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Why Do Dogs Eat Grass?

↯ Key takeaway points

  • Dogs eat grass for a variety of reasons, including boredom, nutritional deficiencies, inducing vomiting, and enjoying the taste or texture.
  • Grazing on grass is generally harmless to dogs, but exposure to pesticides and toxic plants can be harmful.
  • A lack of fiber in a dog's diet can lead to constipation and other digestive issues.
  • Eating grass can also be a coping mechanism for anxious dogs and a way to gain interaction from their owners.
  • Sudden changes in behavior, such as increased grazing, could indicate a health problem and should warrant a visit to the vet.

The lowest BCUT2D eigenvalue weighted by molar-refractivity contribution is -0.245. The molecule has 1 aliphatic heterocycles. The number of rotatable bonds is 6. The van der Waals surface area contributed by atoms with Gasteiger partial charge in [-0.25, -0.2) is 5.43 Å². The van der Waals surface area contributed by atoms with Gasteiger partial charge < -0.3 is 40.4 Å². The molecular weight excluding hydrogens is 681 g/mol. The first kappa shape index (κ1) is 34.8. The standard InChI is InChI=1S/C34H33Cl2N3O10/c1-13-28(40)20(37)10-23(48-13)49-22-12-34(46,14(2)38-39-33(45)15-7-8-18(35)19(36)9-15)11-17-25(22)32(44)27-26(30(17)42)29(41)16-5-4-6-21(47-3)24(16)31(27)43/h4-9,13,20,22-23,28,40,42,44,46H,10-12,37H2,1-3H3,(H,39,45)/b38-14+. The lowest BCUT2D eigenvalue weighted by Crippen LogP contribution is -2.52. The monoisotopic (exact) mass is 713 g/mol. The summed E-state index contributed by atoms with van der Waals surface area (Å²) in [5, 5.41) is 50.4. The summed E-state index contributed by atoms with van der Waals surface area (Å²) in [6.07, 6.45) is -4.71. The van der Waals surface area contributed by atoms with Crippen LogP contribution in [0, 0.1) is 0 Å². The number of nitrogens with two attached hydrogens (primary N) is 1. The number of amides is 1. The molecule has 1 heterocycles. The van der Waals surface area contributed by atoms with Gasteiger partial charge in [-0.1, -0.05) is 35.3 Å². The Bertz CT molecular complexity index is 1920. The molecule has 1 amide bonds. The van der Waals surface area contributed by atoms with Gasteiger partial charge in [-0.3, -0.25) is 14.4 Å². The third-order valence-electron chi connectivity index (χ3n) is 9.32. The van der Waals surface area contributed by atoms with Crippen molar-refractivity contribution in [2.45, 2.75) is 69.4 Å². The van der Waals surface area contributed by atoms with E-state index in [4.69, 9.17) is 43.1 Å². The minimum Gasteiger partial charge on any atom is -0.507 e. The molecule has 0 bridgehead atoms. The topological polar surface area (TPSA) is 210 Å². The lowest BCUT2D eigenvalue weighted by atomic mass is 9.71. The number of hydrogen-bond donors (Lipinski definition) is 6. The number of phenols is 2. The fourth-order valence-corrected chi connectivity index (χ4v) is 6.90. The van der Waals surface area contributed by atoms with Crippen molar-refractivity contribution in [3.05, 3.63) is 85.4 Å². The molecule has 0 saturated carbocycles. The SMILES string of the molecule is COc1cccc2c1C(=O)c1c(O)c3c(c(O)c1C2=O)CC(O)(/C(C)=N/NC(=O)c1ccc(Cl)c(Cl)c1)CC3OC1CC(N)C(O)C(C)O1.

Written by Jay
BsC (Hons) Animal Behaviour & Welfare graduate with a passion for advocating for misunderstood animals.
Zoo and wildlife doctor in veterinary medicine passionate about animal welfare and preventive medicine.
Published on
Saturday 28 November 2020
Last updated on
Thursday 8 June 2023
why do dogs eat grass
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As a responsible owner, you feed your dog meals of the highest quality. So why do dogs eat grass? First, rest assured that you’re not alone in your worries, especially if your dog eats grass to make themselves vomit.

Technically speaking, dogs eating grass is a form of pica, a disorder characterized by eating things that aren’t food. Sometimes pica can indicate that your dog has a nutritional deficiency, but other times, it’s simply down to boredom or enjoying the taste of the object.

Reasons Why Your Dog is Eating Grass